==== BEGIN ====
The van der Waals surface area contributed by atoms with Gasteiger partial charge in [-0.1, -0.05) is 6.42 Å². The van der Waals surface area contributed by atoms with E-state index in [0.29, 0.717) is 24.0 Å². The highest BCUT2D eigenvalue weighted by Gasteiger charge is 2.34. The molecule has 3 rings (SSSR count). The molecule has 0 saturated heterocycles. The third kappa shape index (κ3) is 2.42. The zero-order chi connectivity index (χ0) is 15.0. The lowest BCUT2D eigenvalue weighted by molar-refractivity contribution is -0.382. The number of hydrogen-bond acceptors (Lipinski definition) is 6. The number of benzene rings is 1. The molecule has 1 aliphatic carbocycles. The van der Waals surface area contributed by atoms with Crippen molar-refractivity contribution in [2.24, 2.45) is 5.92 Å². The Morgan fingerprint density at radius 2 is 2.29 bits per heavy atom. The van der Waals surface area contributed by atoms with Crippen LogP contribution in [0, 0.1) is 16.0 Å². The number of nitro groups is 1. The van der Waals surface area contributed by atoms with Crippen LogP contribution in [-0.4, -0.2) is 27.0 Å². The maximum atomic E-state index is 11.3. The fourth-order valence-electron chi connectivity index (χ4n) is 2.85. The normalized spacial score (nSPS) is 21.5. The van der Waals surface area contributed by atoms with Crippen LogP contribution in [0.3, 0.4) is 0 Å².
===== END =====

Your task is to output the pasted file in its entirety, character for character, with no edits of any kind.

The van der Waals surface area contributed by atoms with Gasteiger partial charge in [-0.1, -0.05) is 6.42 Å². The van der Waals surface area contributed by atoms with E-state index in [0.29, 0.717) is 24.0 Å². The highest BCUT2D eigenvalue weighted by Gasteiger charge is 2.34. The molecule has 3 rings (SSSR count). The molecule has 0 saturated heterocycles. The third kappa shape index (κ3) is 2.42. The zero-order chi connectivity index (χ0) is 15.0. The lowest BCUT2D eigenvalue weighted by molar-refractivity contribution is -0.382. The number of hydrogen-bond acceptors (Lipinski definition) is 6. The number of benzene rings is 1. The molecule has 1 aliphatic carbocycles. The van der Waals surface area contributed by atoms with Crippen molar-refractivity contribution in [2.24, 2.45) is 5.92 Å². The Morgan fingerprint density at radius 2 is 2.29 bits per heavy atom. The van der Waals surface area contributed by atoms with Crippen LogP contribution in [0, 0.1) is 16.0 Å². The number of nitro groups is 1. The van der Waals surface area contributed by atoms with Crippen LogP contribution in [-0.4, -0.2) is 27.0 Å². The maximum atomic E-state index is 11.3. The fourth-order valence-electron chi connectivity index (χ4n) is 2.85. The normalized spacial score (nSPS) is 21.5. The van der Waals surface area contributed by atoms with Crippen LogP contribution in [0.3, 0.4) is 0 Å².